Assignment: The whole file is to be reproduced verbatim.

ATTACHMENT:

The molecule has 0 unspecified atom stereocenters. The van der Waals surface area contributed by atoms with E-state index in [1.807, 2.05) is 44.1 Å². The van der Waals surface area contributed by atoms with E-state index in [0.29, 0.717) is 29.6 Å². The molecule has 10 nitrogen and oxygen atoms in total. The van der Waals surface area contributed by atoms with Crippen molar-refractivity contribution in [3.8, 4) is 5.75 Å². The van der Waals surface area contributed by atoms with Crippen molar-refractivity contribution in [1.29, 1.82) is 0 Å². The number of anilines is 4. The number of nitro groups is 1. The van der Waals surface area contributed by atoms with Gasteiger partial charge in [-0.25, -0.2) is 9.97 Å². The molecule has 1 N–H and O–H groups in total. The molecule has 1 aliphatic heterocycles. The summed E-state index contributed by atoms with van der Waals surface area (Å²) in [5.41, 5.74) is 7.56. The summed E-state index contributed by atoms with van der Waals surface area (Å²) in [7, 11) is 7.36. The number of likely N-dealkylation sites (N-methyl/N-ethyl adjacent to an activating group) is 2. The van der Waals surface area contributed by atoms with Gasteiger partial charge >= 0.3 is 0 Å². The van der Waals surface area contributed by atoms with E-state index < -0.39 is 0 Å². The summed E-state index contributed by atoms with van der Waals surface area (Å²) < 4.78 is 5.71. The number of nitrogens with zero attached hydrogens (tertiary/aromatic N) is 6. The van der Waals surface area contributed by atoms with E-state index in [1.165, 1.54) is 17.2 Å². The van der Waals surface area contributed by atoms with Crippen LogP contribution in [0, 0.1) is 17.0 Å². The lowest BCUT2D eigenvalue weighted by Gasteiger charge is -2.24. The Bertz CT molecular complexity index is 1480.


The molecule has 0 unspecified atom stereocenters. The van der Waals surface area contributed by atoms with E-state index in [1.807, 2.05) is 44.1 Å². The van der Waals surface area contributed by atoms with E-state index in [0.29, 0.717) is 29.6 Å². The molecule has 10 nitrogen and oxygen atoms in total. The van der Waals surface area contributed by atoms with Crippen molar-refractivity contribution in [3.8, 4) is 5.75 Å². The van der Waals surface area contributed by atoms with Crippen molar-refractivity contribution in [1.29, 1.82) is 0 Å². The number of anilines is 4. The number of nitro groups is 1. The van der Waals surface area contributed by atoms with Gasteiger partial charge in [-0.25, -0.2) is 9.97 Å². The molecule has 1 N–H and O–H groups in total. The molecule has 1 aliphatic heterocycles. The summed E-state index contributed by atoms with van der Waals surface area (Å²) in [5.41, 5.74) is 7.56. The summed E-state index contributed by atoms with van der Waals surface area (Å²) in [7, 11) is 7.36. The number of likely N-dealkylation sites (N-methyl/N-ethyl adjacent to an activating group) is 2. The van der Waals surface area contributed by atoms with Gasteiger partial charge >= 0.3 is 0 Å². The van der Waals surface area contributed by atoms with E-state index < -0.39 is 0 Å². The summed E-state index contributed by atoms with van der Waals surface area (Å²) < 4.78 is 5.71. The number of nitrogens with zero attached hydrogens (tertiary/aromatic N) is 6. The van der Waals surface area contributed by atoms with E-state index in [1.165, 1.54) is 17.2 Å². The van der Waals surface area contributed by atoms with Crippen LogP contribution in [0, 0.1) is 17.0 Å². The lowest BCUT2D eigenvalue weighted by Gasteiger charge is -2.24. The Bertz CT molecular complexity index is 1480.